Signs Your Loved One May Need Help at Home
As the Baby Boomers turn 65 (at the rate of one every 10 seconds), more and more Americans will find themselves faced with some potentially difficult realities. Among those is recognizing when a loved one may need help at home. It is important to communicate with your loved ones and let them know why you are worried and that you want to help. The best solutions will be the ones worked out together.
Here are some signs that may indicate someone needs help:
Are appointments missed or bills not getting paid? Are common objects being put in illogical places. Perhaps medication is being incorrectly or not at all.
If you notice any of these, an assessment (both medical and cognitive) may be in order to determine what is going on and to come up with some options. Knowing the cause means effective treatments can be put in place, keeping your loved one safe.
- Difficulty Getting Around
Are your loved ones having trouble moving around or getting in and out of chairs? A two-story house could be problematic and create a much higher fall risk. Check for slippery tiles and furniture that creates obstacles.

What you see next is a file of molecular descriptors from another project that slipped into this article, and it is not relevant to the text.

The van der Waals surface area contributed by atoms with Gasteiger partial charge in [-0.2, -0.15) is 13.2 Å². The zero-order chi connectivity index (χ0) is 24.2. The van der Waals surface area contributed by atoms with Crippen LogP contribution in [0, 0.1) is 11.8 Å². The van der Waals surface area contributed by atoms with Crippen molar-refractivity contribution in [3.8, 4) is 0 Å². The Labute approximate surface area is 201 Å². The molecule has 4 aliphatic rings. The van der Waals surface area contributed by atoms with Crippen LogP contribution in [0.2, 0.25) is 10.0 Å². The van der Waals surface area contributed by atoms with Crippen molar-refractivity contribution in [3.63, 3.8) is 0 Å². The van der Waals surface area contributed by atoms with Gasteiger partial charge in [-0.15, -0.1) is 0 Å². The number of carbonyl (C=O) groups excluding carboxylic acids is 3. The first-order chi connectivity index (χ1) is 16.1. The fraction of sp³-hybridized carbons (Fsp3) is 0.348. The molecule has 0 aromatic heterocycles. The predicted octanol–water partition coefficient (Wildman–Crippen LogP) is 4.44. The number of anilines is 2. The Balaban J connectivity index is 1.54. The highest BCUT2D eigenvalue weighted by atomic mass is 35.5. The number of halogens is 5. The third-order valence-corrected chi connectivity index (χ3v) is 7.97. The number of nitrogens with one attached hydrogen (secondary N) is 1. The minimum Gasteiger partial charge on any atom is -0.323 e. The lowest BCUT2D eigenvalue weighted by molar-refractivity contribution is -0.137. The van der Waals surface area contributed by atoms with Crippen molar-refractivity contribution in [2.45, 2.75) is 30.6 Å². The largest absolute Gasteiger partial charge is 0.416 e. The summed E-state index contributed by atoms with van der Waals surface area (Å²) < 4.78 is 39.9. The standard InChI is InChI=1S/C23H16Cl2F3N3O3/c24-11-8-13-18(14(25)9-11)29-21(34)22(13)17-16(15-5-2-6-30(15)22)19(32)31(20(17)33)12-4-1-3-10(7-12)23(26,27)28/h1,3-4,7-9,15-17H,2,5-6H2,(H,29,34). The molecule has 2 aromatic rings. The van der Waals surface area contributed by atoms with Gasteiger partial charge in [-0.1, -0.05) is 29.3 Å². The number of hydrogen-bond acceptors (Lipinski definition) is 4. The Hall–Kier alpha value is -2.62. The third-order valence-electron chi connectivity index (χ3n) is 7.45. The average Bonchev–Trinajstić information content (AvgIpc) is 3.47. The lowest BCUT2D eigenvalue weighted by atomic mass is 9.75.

A cane or walker may be all that is needed. In some cases, modifications to the house may be possible. The goal is not get your loved one to leave the home, but rather to come up together with viable options that keep them safe.
- Unusual Amount of Clutter
Is there dirty laundry or unopened mail in a home that is historically meticulously clean? This could be a sign of cognitive decline, or simply that the house is getting to be too much to handle. A conversation could help determine what is needed: a housekeeper, gardener, or a more significant geriatric makeover.
- Change in Personality
Are there changes in personality? Are your loved ones accusing people of taking their things, or exhibiting other paranoid behavior?
This could be a sign of dementia. An appointment with a medical doctor for a cognitive assessment could be important to establish a base line from which to gauge any further decline. If dementia is diagnosed, that in itself does not mean that your loved one cannot participate in the decision-making process; the severity of the dementia will have more of an impact on their inclusion in the conversation. However, dementia will mean that at some point they will not be able to make decisions and now is the time to make certain all legal and medical documents are in order.
It is important to remember that needing assistance does not necessarily mean leaving the home. It may be that extra help in the home environment is all that is needed to keep your loved one safe and healthy. A care manager or elder law attorney may be able to assist with determining what extra services are needed and where to look for help.